St Albans rail freight fight - Helioslough confident of victory
PUBLISHED: 09:45 24 November 2009 | UPDATED: 14:41 06 May 2010
HELIOSLOUGH front-man Simon Hoare says he is feeling confident in the run up to the second rail freight inquiry which kicks off today (Tuesday). According to him, objectors to the 3.5 million-sq-ft scheme have failed to come up with a feasible alternative
HELIOSLOUGH front-man Simon Hoare says he is feeling confident in the run up to the second rail freight inquiry which kicks off today (Tuesday).
According to him, objectors to the 3.5 million-sq-ft scheme have failed to come up with a feasible alternative site which could put a stop the plans for Green Belt land between Park Street and London Colney.
The lack of a convincing alternative sites report was the main reason why the first application for a rail freight depot at the Radlett Aerodrome was turned down in 2008.
The then Secretary of State for Communities and Local Government, Hazel Blears, agreed with the planning inspector that if Helioslough had proved it was the best site to serve London and the South East, it could have outweighed the harm to the Green Belt.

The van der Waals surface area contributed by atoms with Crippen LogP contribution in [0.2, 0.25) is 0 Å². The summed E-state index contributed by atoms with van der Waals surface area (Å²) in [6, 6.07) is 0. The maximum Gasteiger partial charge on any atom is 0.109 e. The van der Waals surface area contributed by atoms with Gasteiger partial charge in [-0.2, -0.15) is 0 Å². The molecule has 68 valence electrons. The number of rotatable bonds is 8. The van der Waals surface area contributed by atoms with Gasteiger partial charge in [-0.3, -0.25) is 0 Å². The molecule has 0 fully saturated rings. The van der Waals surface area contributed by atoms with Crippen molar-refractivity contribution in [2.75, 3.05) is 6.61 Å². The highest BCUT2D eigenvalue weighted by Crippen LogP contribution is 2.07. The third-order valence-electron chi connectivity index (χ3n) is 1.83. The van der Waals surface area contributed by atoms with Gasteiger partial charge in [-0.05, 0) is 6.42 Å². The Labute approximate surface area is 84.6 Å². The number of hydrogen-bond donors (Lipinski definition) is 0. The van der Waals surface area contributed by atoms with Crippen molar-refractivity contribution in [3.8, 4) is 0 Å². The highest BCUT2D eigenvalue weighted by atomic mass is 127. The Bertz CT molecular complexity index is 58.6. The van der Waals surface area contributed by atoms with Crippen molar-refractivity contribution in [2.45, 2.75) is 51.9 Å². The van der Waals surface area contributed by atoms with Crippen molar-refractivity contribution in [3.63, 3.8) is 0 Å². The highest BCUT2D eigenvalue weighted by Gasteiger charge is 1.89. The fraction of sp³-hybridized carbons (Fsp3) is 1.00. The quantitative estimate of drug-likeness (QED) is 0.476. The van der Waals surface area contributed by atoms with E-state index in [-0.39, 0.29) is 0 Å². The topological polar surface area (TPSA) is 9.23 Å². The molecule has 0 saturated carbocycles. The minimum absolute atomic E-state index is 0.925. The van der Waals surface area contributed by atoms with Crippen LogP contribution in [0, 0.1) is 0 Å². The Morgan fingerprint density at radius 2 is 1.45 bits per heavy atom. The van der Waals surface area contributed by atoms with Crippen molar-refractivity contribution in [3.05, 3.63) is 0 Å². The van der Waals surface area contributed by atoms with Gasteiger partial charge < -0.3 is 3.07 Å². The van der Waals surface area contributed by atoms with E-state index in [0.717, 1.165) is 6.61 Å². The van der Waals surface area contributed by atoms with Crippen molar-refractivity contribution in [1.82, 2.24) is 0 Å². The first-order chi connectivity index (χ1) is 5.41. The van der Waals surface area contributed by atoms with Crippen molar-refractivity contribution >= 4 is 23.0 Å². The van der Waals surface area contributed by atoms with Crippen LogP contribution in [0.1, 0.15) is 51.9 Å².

Speaking yesterday (Monday), Mr Hoare said: "We tore up the original report and started from scratch and nobody has come up with alternative site or a single material change to widen or deepen the scope to change that point of view.
"We are confident of our case and are committed to the proposal, and we are very hopeful having addressed that reason for refusal."
Mr Hoare welcomed the withdrawal of some of the district council's objections and Herts County Council's highways objections following the pre-inquiry hearing in which the inspector had been any material changes to justify doing so.
That, Mr Hoare said, allowed the sensible use of inquiry time and would avoid wasting even more of local taxpayers' money.
On the issue of rail paths, which objectors believe could scupper the plans should they manage to prove there isn't the capacity for freight trains on the Midland Mainline, Mr Hoare said: "Surely, if we thought there were no paths available, does anybody in all honesty think we would progress this application and go to the second appeal?"
Mr Hoare also confirmed that they had all the funding in place to complete the scheme should they get the go-ahead, but pointed out that a land deal would have to be struck with the county council and legal issues ironed out before building commenced.
For comprehensive coverage of the second rail freight inquiry which is expected to last 16 days, continue to visit this website.